(My personal take is that the JD is not much of a doctorate and attorneys--as a group--reject the title "doctor" in the professional practice. But I have no qualms about the use of the title in academia since it is considered a terminal degree. And no, I don't particularly want to defend that opinion; it's a horseshit argument for pendants who have nothing better to do, and I'm not at all interested in convincing anyone about anything regarding it. If universities want to call lawyers "doctor" in an academic setting, I really couldn't care less.)
  17. Rich Douglas

    Rich Douglas Well-Known Member

    A counter argument is that the JD is a first professional degree, the qualifying credential for entry into a profession. But, in this case, the profession doesn't use the title "doctor" for its practitioners. This, and because the JD is a re-branding of the Bachelor of Laws degree with no substantive change in content, leads some to reject the notion of the degree as a "real" doctorate.

    The title "doctor" stems from one of two sources. First, there's the academic title--which proceeds professional use by hundreds of years. Universities grant this title. Then there's the professional source. Medical doctors' status comes from his/her standing and admission to the profession. (For a very long time, one became a medical doctor not by going to medical school, but through other training and experience.) But it's not uncommon for a non-practicing MD to still be called "doctor"; the lines are fuzzy here.

    One could argue that lawyers and JDs are similar--they're not "doctors" in a professional sense, but their academic degree might cause them to use that title (or, more commonly, see it applied to them) in academic situations.

    I don't think there is one objective place to stand on the matter. I also believe the point is, well, pointless and ought to be moot.
    Dustin likes this.
  18. Dustin

    Dustin Well-Known Member

    Whether or not he is addressed as doctor, the terminal research degree in law is the PhD or SJD (Doctor of Juridical Science.)

    For criminal justice it's the PhD or DCJ (Doctor of Criminal Justice.)

    While lawyers can certainly teach law with a JD, it doesn't make sense to supervise a thesis without having written one.
    chrisjm18 likes this.
  19. Xspect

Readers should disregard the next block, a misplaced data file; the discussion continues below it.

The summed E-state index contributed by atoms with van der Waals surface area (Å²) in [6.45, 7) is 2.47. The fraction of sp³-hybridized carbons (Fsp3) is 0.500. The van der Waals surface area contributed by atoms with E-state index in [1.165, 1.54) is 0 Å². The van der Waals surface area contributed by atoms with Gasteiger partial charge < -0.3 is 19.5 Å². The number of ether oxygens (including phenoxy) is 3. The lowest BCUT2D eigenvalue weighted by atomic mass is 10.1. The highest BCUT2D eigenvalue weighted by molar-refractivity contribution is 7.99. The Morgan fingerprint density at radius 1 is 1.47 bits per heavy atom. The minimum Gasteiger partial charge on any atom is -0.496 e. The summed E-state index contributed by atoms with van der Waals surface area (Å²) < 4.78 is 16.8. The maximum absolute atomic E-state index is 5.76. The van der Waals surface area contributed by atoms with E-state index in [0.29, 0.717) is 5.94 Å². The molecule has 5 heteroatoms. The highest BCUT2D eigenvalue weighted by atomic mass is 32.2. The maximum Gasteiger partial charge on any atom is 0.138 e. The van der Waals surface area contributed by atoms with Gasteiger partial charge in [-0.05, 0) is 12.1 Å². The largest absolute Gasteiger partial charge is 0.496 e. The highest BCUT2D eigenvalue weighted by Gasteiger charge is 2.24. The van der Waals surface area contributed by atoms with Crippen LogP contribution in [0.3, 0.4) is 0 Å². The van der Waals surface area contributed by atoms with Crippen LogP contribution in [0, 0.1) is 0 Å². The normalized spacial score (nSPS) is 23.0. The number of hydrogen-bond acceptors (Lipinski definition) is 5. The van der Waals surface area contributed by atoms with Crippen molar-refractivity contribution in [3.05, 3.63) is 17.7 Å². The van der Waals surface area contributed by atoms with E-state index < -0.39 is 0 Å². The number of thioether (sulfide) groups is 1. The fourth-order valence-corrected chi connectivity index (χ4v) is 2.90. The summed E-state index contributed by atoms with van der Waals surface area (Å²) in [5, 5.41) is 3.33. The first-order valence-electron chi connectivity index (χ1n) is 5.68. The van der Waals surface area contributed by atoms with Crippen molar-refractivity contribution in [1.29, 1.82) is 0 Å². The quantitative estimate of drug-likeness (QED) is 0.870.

Xspect Active Member

    This makes a ton of sense. The most challenging aspect of earning my doctorate was grappling with all the minutiae involved.

    Very interesting
  20. Jonathan Whatley

    Jonathan Whatley Well-Known Member

    My mom did a traditional PhD in sociology at a nontraditional age. Her dissertation was about changes to hospital protocols for perinatal bereavement in the late 20th century. i.e., in the mid 20th century hospital staff would typically rush the baby away, announce to the mother and family that the baby had died, make chin-up statements that she could have another baby, and allow little space to mourn. This is what she experienced when my brother then sister died in hospital shortly after birth.

    By the late 20th century hospitals gave mothers and families much richer support around their bereavement, including letting the mother see and hold the baby if she wished. How did that change?

    Her supervisor and one committee member were traditionally trained PhD sociologists.

    Her other committee member was a BSc MSc MD, a significant scholar on health policy and management who regularly published research and supervised graduate research at Toronto and York, including in departments not in a medical school. He was an invaluable contributor to the process. I doubt anyone in his academic career has cared that he didn't have a research doctorate.

    I don't see why much the same allowance shouldn't be available to other holders of first-professional doctorates that were not research doctorates per se.
    Dustin likes this.

Share This Page